An independent review into the leak of 10,000 asylum seekers' personal details in February has found the information was accessed over 100 times, with auditor KPMG placing blame for the breach solely on the Department of Immigration and Border Protection.
Earlier this year the department admitted to inadvertently leaking the names, nationalities and boat arrival information of individuals held in a mainland detention facility and on Christmas Island via a document published on its website.
The immigration department immediately took the vulnerable ‘immigration detention and community statistics summary’ offline once alerted to the breach, but the politically sensitive Microsoft Word file remained available on an unnamed public site for over a week.
The department did not provide detail of the incident in order to contain the damage as much as possible, but appointed KPMG to review and report on the breach in order to avoid similar future events. The Privacy Commissioner has also separately been investigating the leak.
In a report released by the department late yesterday, KPMG revealed that significantly more people accessed the document than previously stated, despite comments by the department late last month that the document had only been downloaded 26 times.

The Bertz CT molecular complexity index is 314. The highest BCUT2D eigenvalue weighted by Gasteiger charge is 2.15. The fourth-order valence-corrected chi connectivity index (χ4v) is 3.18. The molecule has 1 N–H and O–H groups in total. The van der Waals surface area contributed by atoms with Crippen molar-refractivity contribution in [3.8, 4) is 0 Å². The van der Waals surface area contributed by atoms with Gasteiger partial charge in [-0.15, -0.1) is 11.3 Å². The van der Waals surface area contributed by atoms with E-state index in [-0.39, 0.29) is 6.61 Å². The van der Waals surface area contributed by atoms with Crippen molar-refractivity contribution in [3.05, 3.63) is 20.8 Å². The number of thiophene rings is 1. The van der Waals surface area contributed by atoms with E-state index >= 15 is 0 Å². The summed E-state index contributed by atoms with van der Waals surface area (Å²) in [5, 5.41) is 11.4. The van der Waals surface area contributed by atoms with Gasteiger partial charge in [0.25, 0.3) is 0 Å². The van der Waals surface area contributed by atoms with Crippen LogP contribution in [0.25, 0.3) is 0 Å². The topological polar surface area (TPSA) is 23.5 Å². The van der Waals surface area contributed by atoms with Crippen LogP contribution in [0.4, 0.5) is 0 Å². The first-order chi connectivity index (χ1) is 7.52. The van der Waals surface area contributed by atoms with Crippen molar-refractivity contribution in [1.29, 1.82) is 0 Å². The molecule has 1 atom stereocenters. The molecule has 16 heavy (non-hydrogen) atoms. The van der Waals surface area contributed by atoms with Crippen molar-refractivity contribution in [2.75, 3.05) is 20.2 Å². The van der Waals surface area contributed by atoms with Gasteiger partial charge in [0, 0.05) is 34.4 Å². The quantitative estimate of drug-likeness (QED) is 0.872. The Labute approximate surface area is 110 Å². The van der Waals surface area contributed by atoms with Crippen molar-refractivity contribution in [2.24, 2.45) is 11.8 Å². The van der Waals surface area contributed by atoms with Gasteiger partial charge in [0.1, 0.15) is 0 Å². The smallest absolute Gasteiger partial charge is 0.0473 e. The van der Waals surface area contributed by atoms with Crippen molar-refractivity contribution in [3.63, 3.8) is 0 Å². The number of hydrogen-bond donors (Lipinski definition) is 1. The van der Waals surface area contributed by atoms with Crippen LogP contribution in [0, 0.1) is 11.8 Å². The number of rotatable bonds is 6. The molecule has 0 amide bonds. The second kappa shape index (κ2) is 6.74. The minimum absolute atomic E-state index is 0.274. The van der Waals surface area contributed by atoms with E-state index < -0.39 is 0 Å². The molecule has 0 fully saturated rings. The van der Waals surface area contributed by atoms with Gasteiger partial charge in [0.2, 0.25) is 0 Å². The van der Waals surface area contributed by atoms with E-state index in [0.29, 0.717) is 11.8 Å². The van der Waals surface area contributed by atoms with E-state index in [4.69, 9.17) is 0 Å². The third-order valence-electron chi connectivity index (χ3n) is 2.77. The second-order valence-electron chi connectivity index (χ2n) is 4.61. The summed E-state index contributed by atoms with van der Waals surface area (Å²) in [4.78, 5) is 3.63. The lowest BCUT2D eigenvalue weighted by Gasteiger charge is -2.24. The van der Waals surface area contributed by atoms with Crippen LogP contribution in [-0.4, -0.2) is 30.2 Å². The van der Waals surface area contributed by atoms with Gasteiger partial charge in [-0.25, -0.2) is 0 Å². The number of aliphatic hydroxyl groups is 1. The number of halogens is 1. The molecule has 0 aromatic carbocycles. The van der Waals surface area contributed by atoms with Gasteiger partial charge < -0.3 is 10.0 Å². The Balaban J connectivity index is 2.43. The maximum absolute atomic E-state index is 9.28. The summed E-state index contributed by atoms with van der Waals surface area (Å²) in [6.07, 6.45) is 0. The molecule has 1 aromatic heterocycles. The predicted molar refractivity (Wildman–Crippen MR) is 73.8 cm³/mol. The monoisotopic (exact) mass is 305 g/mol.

KPMG revealed there had been 123 hits on the file from 104 unique IP addresses, and it was “likely” each address had access to the personal information contained within.
The firm withheld specific information on who had downloaded the documents to protect affected detainees, but said it had been accessed by media organisations, Australian Government agencies, internet proxies, the TOR network and web crawlers.
KPMG found that a number of checks and balances relating to web publishing had not been met during the approvals process for the document, which was conducted by staff inexperienced in what to look out for in terms of IT security, and who focused on the hardcopy version of the document rather than the electronic version.
The auditor said the process had been expedited in order to meet a short deadline, and had been handled by staff members unfamiliar with certain Microsoft Word functions and unaware of IT security risks associated with online publishing.
It recommended a number of fixes to avoid a repeat of the incident, including developing a process to normalise and cleanse data being extracted for analysis in a secure environment; updating online publishing quality assurance checklists; holding online publishing workshops with all those involved in the creation of material that may be published online; and developing an IT security training program for all those handling private or sensitive data.
“The department has taken action to implement the recommendations in that report and ensure that this sort of incident does not happen again. The department deeply regrets inadvertently allowing unauthorised access to personal information,” Immigration said in a statement on its website.